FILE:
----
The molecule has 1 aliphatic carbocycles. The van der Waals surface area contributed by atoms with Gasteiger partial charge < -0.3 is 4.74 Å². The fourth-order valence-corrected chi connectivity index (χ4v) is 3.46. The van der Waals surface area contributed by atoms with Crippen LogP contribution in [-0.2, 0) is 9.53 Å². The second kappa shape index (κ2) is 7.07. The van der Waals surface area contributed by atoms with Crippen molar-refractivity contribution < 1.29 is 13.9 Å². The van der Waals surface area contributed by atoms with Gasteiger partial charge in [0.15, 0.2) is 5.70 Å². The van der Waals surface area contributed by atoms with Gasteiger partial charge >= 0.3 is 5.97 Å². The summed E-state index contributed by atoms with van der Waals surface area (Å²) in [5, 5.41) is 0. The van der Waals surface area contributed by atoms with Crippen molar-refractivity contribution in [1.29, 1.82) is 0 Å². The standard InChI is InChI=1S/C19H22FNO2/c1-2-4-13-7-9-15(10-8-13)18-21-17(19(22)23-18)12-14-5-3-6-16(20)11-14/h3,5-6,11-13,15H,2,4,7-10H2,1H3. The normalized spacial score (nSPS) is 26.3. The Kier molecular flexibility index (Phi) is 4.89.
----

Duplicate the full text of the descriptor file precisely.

The molecule has 1 aliphatic carbocycles. The van der Waals surface area contributed by atoms with Gasteiger partial charge < -0.3 is 4.74 Å². The fourth-order valence-corrected chi connectivity index (χ4v) is 3.46. The van der Waals surface area contributed by atoms with Crippen LogP contribution in [-0.2, 0) is 9.53 Å². The second kappa shape index (κ2) is 7.07. The van der Waals surface area contributed by atoms with Crippen molar-refractivity contribution < 1.29 is 13.9 Å². The van der Waals surface area contributed by atoms with Gasteiger partial charge in [0.15, 0.2) is 5.70 Å². The van der Waals surface area contributed by atoms with Gasteiger partial charge >= 0.3 is 5.97 Å². The summed E-state index contributed by atoms with van der Waals surface area (Å²) in [5, 5.41) is 0. The van der Waals surface area contributed by atoms with Crippen molar-refractivity contribution in [1.29, 1.82) is 0 Å². The standard InChI is InChI=1S/C19H22FNO2/c1-2-4-13-7-9-15(10-8-13)18-21-17(19(22)23-18)12-14-5-3-6-16(20)11-14/h3,5-6,11-13,15H,2,4,7-10H2,1H3. The normalized spacial score (nSPS) is 26.3. The Kier molecular flexibility index (Phi) is 4.89.